Having spent three years as hydrogen and gas quality adviser at ENTSOG, the European Network of Transmission System Operators for Gas, Rosa Puentes has recently taken on the role of Project Manager Renewable Gases Origination at EZS.
EZS is the leading independent biomethane provider in Switzerland working to decarbonise the energy supply in Europe.
Alongside, Rosa is passionate about driving the diversity agenda, especially as part of the influential Women In Green Hydrogen.
We met to discuss her career to date and what she sees some of the emerging opportunities for hydrogen and for women in energy.
You took a degree in engineering and then focused your career on the business side of renewables. What are your main motivations?
Roles where I can foster collaboration and partnership between key stakeholders are very important for me. Ensuring the energy transition is affordable and sustainable in the long term is my main driver. I want to be an active part of the change and use my knowledge and time to make a positive impact.
We need sustainability and decarbonisation but not at any cost. We must not make customers pay more in the future and for that we need to “humanise” the energy: be closer to the consumers, understand their needs and concerns, make them an active part of the transition towards renewable sources.
On the supply side we still need to develop new ideas and innovation is required to bring radical change into the energy system since some of the principles and underlying rules are not optimised for the massive deployment of renewable energy.
On the demand side it’s all about behaviour change, customer engagement and making use of the available options like energy efficiency savings, which have not been fully utilised so far.
Hydrogen can be divisive, with many advocates and sceptics on all sides. What’s your perspective?
I ‘discovered’ hydrogen about five years ago. Some say electricity is the only way and others that Hydrogen is the silver bullet, but none of them are right. Diversity of energy sources and technologies is what brings value.
Hydrogen will complement renewable energies and can couple electricity and gas networks. Green hydrogen is exciting though it depends on the massive deployment of renewable electricity. The pace is picking up but not at the necessary speed. This means that, unless renewable energy power is massively deployed, we won’t see hydrogen at scale for another five or even more years. Therefore, the 2030 and 2050 environmental and energy goals will be tough to reach.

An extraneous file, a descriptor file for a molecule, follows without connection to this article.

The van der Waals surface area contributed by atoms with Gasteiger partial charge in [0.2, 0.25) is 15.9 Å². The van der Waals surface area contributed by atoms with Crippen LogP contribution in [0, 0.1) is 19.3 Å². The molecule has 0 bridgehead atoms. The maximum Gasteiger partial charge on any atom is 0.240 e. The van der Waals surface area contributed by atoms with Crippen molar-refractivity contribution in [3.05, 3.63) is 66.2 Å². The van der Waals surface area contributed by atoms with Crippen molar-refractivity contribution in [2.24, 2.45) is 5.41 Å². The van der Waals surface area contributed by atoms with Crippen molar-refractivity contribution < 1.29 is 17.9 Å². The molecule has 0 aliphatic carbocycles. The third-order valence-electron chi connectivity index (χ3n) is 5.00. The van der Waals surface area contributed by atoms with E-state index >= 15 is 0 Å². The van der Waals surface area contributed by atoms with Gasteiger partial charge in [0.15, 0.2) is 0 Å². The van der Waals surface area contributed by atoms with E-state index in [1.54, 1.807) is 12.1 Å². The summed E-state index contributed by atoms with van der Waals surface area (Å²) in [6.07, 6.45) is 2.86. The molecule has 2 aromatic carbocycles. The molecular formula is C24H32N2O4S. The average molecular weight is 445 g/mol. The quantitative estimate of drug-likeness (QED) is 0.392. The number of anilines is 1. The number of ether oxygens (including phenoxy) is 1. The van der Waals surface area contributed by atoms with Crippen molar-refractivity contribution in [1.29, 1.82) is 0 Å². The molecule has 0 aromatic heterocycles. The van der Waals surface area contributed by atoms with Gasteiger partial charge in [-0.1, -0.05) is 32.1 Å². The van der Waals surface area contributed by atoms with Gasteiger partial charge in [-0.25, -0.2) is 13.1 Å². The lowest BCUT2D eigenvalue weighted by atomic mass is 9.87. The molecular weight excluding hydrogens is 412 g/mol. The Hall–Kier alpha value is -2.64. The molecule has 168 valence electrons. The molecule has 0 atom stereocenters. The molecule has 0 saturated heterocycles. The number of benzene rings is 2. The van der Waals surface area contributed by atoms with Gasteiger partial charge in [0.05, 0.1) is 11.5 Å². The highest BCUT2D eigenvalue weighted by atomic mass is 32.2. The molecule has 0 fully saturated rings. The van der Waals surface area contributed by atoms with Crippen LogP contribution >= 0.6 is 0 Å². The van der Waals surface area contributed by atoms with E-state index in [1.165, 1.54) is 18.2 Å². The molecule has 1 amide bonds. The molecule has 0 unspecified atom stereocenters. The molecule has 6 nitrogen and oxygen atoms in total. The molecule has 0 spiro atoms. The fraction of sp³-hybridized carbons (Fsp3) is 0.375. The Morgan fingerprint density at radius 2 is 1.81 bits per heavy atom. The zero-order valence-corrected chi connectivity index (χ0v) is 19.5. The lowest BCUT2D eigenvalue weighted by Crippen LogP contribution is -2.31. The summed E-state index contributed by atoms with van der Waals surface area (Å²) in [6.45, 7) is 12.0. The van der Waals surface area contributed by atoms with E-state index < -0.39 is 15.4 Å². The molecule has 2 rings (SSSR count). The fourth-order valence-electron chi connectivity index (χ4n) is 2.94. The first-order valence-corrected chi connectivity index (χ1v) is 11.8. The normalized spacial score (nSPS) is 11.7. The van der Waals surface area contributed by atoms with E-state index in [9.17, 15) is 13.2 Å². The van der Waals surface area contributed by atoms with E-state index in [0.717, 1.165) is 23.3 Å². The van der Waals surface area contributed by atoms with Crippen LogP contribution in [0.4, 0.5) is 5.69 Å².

On the other hand, biomethane has a great potential to substitute natural gas in an easy and cost-efficient way. By 2030, Europe could produce approximately 10% of the natural gas demand only by utilising the biogas and biomethane potential. This is an “easy” gain since the technology and markets are already matured and widely developed.
Focusing on the latest energy trend can derail the development of more mature solutions that could help our energy system decarbonise faster. Decisions made today will have an impact on the future and since the future is uncertain, we should leave as many open possibilities as possible and materialise those that show the greatest benefits for society.
What are some of the challenges ahead?
We need to balance development costs and find a more realistic, balanced pace particularly to ensure security and cost of supply. We also need to understand how hydrogen will flow across borders and how we create a connected European market. The current situation has shown how fragile supply and value chains can be. We can’t produce everything in Europe. We are dependent on many different countries for raw materials and equipment in places where energy goals and human rights records vary.
Geopolitics plays a huge role. The energy transition needs a global perspective. We are not alone in the world. The EU is trying to find common ground and focusing on partnerships with non-EU countries. Africa has a great potential for renewable energy.
But when we talk to some of the men and women working in Africa, you realise that their priorities are not aligned with EU ones because their jobs depend on the existence of fossil fuels. I have heard the word “green colonialism” for some time now and it has really stuck in my mind. How do you ensure that the deployment doesn’t affect local communities trying to provide for their families?
You studied engineering and then took an MBA. What is your experience of being a woman in a technical and a business space?
Sustainability is the only business area where I see plenty of women. The renewable energy sector has around 32% female employees while the oil and gas one is around 22%, according to the International Energy Agency Report. However, only 10% are in executive roles. There is clearly a glass ceiling or as I tend to call it: a concrete ceiling, because we can see it.
Men still dominate the technical pathways. For instance, during my studies, it was always men coming to the university to give speeches about our future jobs. It’s disappointing not to see more women being represented at expert talks, for example. They exist! Give them some visibility. I wish I had met more professional women when I was younger. It would have given me a better perspective of the sector and the confidence that there is space for both women and men, in the engineering space.